It was a strange night with that diminutive audience, but it lent it a unique presence. The event was somewhat disappointing, but in response the music was intimate and connected. Jeremy Rose (alto, soprano sax) led a quartet with Jackson Harrison (piano), Abel Cross (bass) and James Waples (drums) playing his own compositions at he Loft. Jeremy returns to Canberra at the Gods in a few weeks’ time with the Vampires. And don’t miss anything at the Loft: it’s infrequent but it’s the most adventurous modern jazz around town at the moment.

17 January 2011

Doggy tea

Another nicely relaxed gig at Adore, this time with the Gossips vocal quartet. For that, I mean Gossips without sax; just piano, bass, drums, vocals. Mike expanded his role with some acoustic guitar on some bossas, and also a surprisingly effective voice on a bluesy number.

But it’s the community at a relaxed gig like this that’s fun. I met a retired bassist (Ray Newland from bands The Midnight Five and The Newlanders) who shared the same Melbourne musical scene as the Seekers before their fame. And the cutest of young girls: an 8-week old miniature black and tan dachshund. The human babies I saw were also cute, but we have a dachy at home (Chips, ~10yo) and we’re suckers for him, so any dachy’s a friend of mine. Just one pic - I promise.

16 January 2011

Oh, woe, Taronga

Thinking Monkey by Petr Kratochvil

It’s Twilight at Taronga but my woes fit. I’m not the only one to complain about the state of pop music, rehashing classic rock and the rest, but this one stunned me. I was looking at the Sydney Morning Herald entertainment pages this weekend and found Twilight at Taronga. Look at the lineup over 12 nights: Yvonne Kenny; Beatlemania; Bjorn Again; Caroline O’Connor; 80s night; Salute to Van Morrison; Stones Tribute; Forever Diamond; Cliff & Dusty; Tribute to Fleetwood Mac; James Morrison does Motown. A wall of tributes. Now, I’m not a purist and I recognise that musos have to eat, but this is disappointing and stunningly unadventurous. I’m not nasty enough to call it a festival of fakes. I thought maybe a tintinabulation of tributes fitted: light and suburban clean (hoping not to discourage the bell-ringers amongst us). Just to prove I’m no purist, I can say I’ve seen Bjorn Again, and enjoyed it and I think ABBA were a wonderful pop band. I also heard the Beatnix years back and I was enthralled. Moptops before the interval, and Sgt Peppers costumes after; genuinely accurate renditions; even harmonies by the right singers, so mockPaul sang Paul, mockJohn sang John; same guitars, Ludwig drums, Hofner violin bass, even mockPaul playing lefthanded (!) and no recordings that I noticed other than some help for Day in the Life, but how could they do the final pianos without it. I loved it! But a festival of tributes? Just too, too far for me.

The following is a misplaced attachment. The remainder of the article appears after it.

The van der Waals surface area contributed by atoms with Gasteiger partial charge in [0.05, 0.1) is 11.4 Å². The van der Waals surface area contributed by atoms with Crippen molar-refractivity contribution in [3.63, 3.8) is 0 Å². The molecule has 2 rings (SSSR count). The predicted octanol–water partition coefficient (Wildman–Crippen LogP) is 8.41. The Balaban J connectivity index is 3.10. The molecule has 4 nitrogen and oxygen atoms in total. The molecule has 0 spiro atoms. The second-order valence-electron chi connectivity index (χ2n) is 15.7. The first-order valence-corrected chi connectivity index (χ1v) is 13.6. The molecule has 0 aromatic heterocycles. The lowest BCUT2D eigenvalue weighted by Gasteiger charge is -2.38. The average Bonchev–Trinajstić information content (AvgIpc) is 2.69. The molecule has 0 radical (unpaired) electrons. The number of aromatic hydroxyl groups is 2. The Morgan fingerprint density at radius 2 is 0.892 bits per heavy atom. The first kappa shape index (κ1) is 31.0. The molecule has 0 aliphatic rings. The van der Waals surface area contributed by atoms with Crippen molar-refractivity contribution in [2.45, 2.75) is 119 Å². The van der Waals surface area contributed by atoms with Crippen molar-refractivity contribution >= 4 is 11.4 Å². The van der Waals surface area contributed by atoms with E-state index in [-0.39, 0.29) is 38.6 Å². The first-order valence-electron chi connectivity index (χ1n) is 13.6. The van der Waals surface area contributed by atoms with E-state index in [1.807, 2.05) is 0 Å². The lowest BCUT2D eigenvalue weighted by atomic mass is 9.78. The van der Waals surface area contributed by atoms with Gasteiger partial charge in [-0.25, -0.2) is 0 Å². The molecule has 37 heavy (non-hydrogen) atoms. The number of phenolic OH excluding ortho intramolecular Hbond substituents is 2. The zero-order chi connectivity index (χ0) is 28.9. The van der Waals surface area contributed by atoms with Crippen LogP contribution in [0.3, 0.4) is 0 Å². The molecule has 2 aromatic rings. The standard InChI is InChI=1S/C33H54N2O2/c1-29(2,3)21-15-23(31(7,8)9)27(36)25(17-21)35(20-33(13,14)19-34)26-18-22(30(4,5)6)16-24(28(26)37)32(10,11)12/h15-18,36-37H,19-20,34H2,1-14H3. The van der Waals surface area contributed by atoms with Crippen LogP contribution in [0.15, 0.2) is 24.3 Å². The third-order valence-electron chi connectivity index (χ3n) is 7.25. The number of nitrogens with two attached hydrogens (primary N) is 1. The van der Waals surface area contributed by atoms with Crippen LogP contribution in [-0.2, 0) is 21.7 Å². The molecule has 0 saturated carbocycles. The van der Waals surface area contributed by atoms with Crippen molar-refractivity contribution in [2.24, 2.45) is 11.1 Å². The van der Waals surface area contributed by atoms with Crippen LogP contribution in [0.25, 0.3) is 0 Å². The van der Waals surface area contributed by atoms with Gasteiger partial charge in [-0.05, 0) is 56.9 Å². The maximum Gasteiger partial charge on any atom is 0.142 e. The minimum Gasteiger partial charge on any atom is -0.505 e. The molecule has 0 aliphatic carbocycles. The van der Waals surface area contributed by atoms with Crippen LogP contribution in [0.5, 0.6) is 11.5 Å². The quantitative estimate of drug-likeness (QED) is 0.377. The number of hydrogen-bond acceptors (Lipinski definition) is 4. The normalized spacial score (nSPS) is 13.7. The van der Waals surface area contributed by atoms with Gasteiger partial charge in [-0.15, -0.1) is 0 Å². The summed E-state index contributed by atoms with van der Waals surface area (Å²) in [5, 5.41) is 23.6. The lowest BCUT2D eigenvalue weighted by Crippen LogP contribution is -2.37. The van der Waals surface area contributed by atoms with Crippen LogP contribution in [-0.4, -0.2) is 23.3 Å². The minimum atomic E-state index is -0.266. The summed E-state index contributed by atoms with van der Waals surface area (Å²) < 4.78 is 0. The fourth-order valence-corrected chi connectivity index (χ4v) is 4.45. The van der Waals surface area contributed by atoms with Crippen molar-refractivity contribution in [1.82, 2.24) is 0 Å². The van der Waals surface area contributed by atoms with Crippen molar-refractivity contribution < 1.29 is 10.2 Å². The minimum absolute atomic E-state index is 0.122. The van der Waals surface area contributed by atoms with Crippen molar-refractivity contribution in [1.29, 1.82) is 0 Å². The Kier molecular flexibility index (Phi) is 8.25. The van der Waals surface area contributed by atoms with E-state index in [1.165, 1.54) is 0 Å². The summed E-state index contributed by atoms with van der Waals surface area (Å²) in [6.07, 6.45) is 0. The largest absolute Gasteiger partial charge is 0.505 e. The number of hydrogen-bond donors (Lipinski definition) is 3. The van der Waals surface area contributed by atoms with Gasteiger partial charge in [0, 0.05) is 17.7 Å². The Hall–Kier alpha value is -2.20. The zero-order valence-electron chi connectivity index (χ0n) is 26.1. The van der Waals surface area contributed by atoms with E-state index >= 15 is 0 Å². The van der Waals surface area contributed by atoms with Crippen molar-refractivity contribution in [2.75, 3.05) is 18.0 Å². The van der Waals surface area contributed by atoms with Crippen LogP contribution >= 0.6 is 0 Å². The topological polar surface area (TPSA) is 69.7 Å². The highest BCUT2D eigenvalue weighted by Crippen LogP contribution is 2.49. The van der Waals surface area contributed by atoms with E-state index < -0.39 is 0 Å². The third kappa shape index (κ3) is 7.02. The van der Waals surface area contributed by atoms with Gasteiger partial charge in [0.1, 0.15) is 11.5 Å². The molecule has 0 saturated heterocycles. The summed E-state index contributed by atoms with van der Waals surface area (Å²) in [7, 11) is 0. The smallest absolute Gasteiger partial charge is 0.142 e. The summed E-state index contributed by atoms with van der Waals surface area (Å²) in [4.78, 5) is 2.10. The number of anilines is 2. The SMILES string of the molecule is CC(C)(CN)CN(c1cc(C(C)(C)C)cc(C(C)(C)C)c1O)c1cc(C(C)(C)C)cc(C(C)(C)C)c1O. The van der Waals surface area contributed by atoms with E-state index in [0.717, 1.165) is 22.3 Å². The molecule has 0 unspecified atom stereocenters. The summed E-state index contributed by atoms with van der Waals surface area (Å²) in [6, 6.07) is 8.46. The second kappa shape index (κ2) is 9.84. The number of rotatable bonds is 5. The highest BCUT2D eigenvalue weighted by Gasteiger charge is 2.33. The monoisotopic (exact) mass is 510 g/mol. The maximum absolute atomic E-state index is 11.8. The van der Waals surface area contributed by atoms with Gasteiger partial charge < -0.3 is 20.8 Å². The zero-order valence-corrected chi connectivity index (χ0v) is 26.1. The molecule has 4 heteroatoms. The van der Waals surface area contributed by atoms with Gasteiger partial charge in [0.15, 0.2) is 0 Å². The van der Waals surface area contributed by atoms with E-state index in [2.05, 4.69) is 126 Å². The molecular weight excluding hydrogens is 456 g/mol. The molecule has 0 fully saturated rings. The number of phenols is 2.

10 January 2011

Wayback machine

Leigh Barker led the band in a few instrumentals before Heather Stewart came on stage, and I was thinking this is so far back … way back. This was a Billie Holliday tribute, so I knew it would be early in jazz history, but I was not quite prepared for the trad playing: two-feels and clarinet and strictly arpeggiated trumpet and four-on-the-floor guitar chords on What is this thing called love. The following tune was Old fashioned which was just confirmation. Then Heather came to the stage with Moonglow. A beautiful tune, of course, but continuing the era. All very much pre-bop. But these guys performed with panache, good humour and wonderful musicianship, so even this beatnick was taken by the end.

The songs were obvious and many have been done to death, but they swung and they had inherent humour which was just enhanced by Heather’s ever-joyous presence and occasional improvisation on the lyrics. How can you not like an era that produces lines like this: “Get your fingers off it / ‘n’ don’t you touch it / you know it don’t belong to you”. Nothing too opaque about that, although nothing openly stated either. And delicious numbers like After you’ve gone, or intense blues like Low down blues, or innocently optimistic larks like When you’re smiling, or nautically romantic songs like Sailboat in the moonlight or Slow boat to China. This was a great era for songwriting, despite some I still can’t take to, like All of me or Sweet Sue. I still have to learn to appreciate such informed silliness. Heather helped with her engaging humour but also with a sense of phrasing and variability of lyrics that spoke of the great singers. And she most easily led this band, although in a democratic way. It wasn’t rehearsed, she was open about that, but it melded, despite the negotiations on keys before a song, and the relaxed approach to the set list. But then these guys were good. The horns were great. I’d heard Eamon McNellis before and was not at all surprised. He’s got easy facility to play the changes with great clarity and with controlled tone (and thankfully, volume) but he could also let go, and with ample confidence. A long articulated pedalled note that led to flourishes, and later his ease with playing sustained eighth note lines, doubling to sustained 16th notes, then further doubling to sustained 32nd notes was seriously impressive playing, even at a relaxed tempo. Jason Downes completed the horns, mostly on clarinet but also on alto. I don’t often hear clarinet, so it imparts that old-time feel, with octaves and glissandi, lithe, snakey, bent thing that it is. But it sat nicely with trumpet for collective improvs, or improvising against a trumpet melody or less frequently playing melody with trumpet improv backing. Jason took a similar role with the alto, but I certainly found his alto solos more understandable for my ears. Collective improvisation is something modern players are toying with, and there’s lots to learn from this era. Otherwise, I just lapped up the lovely harmonies of a decent horn section, even only in two. That was so nice.